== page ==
As of the end of Febuary we have 23.1% equity in our house.  According to Zillow our house has increased almost $10k in value from our purchase price although I just use our purchase price in my net worth calculations.  Based on Zillow's estimate the equity in our house is 26.4% thanks to the appreciation.

The following chart shows my assets and liabilities, as well as my net worth, since January 2012.  While I have accurate records for my net worth dating back to July 2010, I didn't keep track of my assets and liabilities on a monthly basis until the start of 2012.

Truly passive income, dividends and interest, totaled to $315.68 during February which covered 12.0% of my monthly expenses.  Including the income earned from blogging/writing adds another $110.70 to the total bringing my total non-day job income to $426.38.  Non-day job income covered 16.2% of February's expenses.  Compared to February 2015 non-day job income had excellent growth coming in at a 18.5% improvement.  Although dividends did actually show a decline but writing income more than made up for it.

For each month I calculate the ending liquid assets balance, i.e. cash and liquid investments only but excluding retirement accounts, and divide that by the current month's expenses.  Based on my expenses from February, my liquid savings would last for 5.92 years.  That was a 0.31 year improvement from January's level although that was mainly due to a decrease in expenses.

I've updated my Progress page to reflect February's changes.

Make sure you sign up to receive new posts to your email so you don't miss anything.  And be sure to follow me on Twitter@JC_PIP to get up to the minute news of new purchases for my portfolio.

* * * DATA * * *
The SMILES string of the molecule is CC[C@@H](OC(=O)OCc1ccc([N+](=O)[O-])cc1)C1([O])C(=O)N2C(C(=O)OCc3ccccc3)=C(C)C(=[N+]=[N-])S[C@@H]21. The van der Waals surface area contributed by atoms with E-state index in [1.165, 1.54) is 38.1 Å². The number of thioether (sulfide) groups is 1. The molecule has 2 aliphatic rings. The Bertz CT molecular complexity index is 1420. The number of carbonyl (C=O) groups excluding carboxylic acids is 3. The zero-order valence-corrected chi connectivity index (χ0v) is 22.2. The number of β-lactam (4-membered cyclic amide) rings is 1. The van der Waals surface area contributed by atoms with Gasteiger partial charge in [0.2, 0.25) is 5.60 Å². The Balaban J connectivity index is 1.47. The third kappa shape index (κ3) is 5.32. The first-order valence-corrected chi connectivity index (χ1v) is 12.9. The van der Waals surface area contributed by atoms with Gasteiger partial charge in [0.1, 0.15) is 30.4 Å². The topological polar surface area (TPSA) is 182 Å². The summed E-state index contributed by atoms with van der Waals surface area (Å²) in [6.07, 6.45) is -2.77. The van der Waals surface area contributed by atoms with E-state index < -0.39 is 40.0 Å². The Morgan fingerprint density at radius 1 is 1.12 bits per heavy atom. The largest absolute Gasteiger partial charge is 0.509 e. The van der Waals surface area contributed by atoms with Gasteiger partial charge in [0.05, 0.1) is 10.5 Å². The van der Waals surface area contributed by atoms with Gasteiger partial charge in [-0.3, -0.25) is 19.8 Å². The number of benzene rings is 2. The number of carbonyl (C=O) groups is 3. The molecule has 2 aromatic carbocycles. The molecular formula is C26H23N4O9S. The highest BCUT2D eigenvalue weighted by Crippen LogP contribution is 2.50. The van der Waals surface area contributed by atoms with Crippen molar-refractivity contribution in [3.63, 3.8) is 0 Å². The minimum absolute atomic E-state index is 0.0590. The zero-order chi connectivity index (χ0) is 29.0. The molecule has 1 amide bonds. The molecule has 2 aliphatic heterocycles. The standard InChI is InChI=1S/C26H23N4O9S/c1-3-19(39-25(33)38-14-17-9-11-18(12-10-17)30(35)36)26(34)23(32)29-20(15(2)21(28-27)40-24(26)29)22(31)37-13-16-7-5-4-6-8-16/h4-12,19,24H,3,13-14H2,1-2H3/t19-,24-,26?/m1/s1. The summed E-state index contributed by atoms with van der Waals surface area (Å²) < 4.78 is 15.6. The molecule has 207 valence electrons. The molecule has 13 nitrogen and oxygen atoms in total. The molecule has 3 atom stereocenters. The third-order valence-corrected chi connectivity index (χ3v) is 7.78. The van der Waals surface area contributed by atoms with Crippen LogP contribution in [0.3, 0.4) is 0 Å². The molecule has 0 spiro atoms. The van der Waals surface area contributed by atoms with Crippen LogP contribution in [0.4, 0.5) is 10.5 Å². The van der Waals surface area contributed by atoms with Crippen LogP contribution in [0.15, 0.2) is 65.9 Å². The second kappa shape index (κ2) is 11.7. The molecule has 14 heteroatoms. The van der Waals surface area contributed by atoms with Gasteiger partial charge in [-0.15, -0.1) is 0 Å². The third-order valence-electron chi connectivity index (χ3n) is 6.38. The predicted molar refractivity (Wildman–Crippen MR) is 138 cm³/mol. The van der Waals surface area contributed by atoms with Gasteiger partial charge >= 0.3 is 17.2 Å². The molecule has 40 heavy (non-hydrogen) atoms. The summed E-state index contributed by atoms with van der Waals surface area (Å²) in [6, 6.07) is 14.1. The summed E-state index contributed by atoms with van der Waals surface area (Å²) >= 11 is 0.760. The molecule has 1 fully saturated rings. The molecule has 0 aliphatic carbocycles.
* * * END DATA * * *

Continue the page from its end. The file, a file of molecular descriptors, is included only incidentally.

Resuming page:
How did your net worth fare in February?  Were the markets still a drag on your net worth for the year?

Image courtesy of holohololand on


  1. Thanks for sharing your net worth. I like your mortgage strategy to pay more when your investment will be higher.

    1. FT,

      There's plenty of value in getting rid of the mortgage but currently it's not a big concern of mine. With our low-ish interest rate we should easily be able to be the "gain" from paying the mortgage early. Once the portfolio gets to a semi-self sustaining level then we'll switch to being more aggressive with getting rid of our mortgage.

      Thanks for stopping by!

  2. Is this a typo:
    Current Liquid Assets: $186,777.73
    Current Debts: -$186,777.73

    Seems quite a coincidence debt and liquid assets are exactly offsetting.

    1. FV,

      Ooops, they're definitely not. I'll get it updated when I can get to a computer.

  3. You're definitely right about ignoring short term changes. You have the right focus with your long-term investing method. I'm sure it will work out well for you. Thanks for another insightful post.

    1. DI,